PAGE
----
Legitimate Credentials

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Legitimate Credentials
Technique
ID T1078
Tactic Defense Evasion, Persistence, Privilege Escalation
Platform Windows Server 2003, Windows Server 2008, Windows Server 2012, Windows XP, Windows 7, Windows 8, Windows Server 2003 R2, Windows Server 2008 R2, Windows Server 2012 R2, Windows Vista, Windows 8.1
Permissions Required User, Administrator
Effective Permissions User, Administrator
Data Sources Authentication logs, Process monitoring
Defense Bypassed Anti-virus, Firewall, Host intrusion prevention systems, Network intrusion detection system, Process whitelisting, System access controls
CAPEC ID CAPEC-560

Adversaries may steal the credentials of a specific user or service account using Credential Access techniques. Compromised credentials may be used to bypass access controls placed on various resources on hosts and within the network and may even be used for persistent access to remote systems. Compromised credentials may also grant an adversary increased privilege to specific systems or access to restricted areas of the network. Adversaries may choose not to use malware or tools in conjunction with the legitimate access those credentials provide to make it harder to detect their presence.

The overlap of credentials and permissions across a network of systems is of concern because the adversary may be able to pivot across accounts and systems to reach a high level of access (i.e., domain or enterprise administrator) to bypass access controls set within the enterprise.1

Examples

  • Carbanak actors used legitimate credentials of banking employees to perform operations that sent them millions of dollars.2
  • PittyTiger attempts to obtain legitimate credentials during operations.3
  • APT18 actors leverage legitimate credentials to log into external remote services.4
  • Threat Group-3390 actors obtain legitimate credentials using a variety of methods and use them to further lateral movement on victim networks.5
  • Threat Group-1314 actors used compromised credentials for the victim's endpoint management platform, Altiris, to move laterally.6
  • To move laterally on a victim network, FIN6 has used credentials stolen from various systems on which it gathered usernames and password hashes.7
  • Suckfly used legitimate account credentials that they dumped to navigate the internal victim network as though they were the legitimate account owner.8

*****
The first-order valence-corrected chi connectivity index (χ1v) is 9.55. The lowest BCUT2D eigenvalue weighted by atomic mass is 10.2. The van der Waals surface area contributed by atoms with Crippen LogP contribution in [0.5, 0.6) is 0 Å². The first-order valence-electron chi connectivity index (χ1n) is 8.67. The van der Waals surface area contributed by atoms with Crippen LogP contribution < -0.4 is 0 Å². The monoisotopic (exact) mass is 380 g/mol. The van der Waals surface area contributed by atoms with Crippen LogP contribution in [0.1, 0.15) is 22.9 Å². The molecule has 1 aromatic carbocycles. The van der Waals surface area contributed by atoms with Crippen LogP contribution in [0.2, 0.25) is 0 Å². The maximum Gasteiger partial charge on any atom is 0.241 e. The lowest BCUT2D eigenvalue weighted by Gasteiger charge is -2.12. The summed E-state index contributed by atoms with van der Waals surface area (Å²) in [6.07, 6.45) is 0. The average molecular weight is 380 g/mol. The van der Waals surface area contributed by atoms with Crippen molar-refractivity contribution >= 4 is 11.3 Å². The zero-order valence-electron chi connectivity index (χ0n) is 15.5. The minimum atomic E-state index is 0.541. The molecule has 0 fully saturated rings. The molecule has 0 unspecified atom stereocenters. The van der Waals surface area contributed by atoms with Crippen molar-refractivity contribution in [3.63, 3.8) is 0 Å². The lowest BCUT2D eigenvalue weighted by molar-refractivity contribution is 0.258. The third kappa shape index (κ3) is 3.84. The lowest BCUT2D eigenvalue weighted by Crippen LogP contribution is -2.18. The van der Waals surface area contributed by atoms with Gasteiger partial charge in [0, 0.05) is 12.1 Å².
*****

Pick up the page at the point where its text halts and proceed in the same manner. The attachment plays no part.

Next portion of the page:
• Adversaries can instruct Duqu to spread laterally by copying itself to shares it has enumerated and for which it has obtained legitimate credentials (via keylogging or other means). The remote host is then infected by using the compromised credentials to schedule a task on remote machines that executes the malware.9
  • Some SeaDuke samples have a module to extract email from Microsoft Exchange servers using compromised credentials.10
  • If Shamoon cannot access shares using current privileges, it attempts access using hard coded, domain-specific credentials gathered earlier in the intrusion.11

Mitigation

Take measures to detect or prevent techniques such as Credential Dumping or installation of keyloggers to acquire credentials through Input Capture. Limit credential overlap across systems to prevent access if account credentials are obtained. Ensure that local administrator accounts have complex, unique passwords across all systems on the network. Do not put user or admin domain accounts in the local administrator groups across systems unless they are tightly controlled and use of accounts is segmented, as this is often equivalent to having a local administrator account with the same password on all systems. Audit domain and local accounts as well as their permission levels routinely to look for situations that could allow an adversary to gain wide access by obtaining credentials of a privileged account.112

Detection

Configure robust, consistent account activity audit policies across the enterprise.13 Look for suspicious account behavior across systems that share accounts, either user, admin, or service accounts. Examples: one account logged into multiple systems simultaneously; multiple accounts logged into the same machine simultaneously; accounts logged in at odd times or outside of business hours. Activity may be from interactive login sessions or process ownership from accounts being used to execute binaries on a remote system as a particular account. Correlate other security systems with login information (e.g., a user has an active login session but has not entered the building or does not have VPN access).

References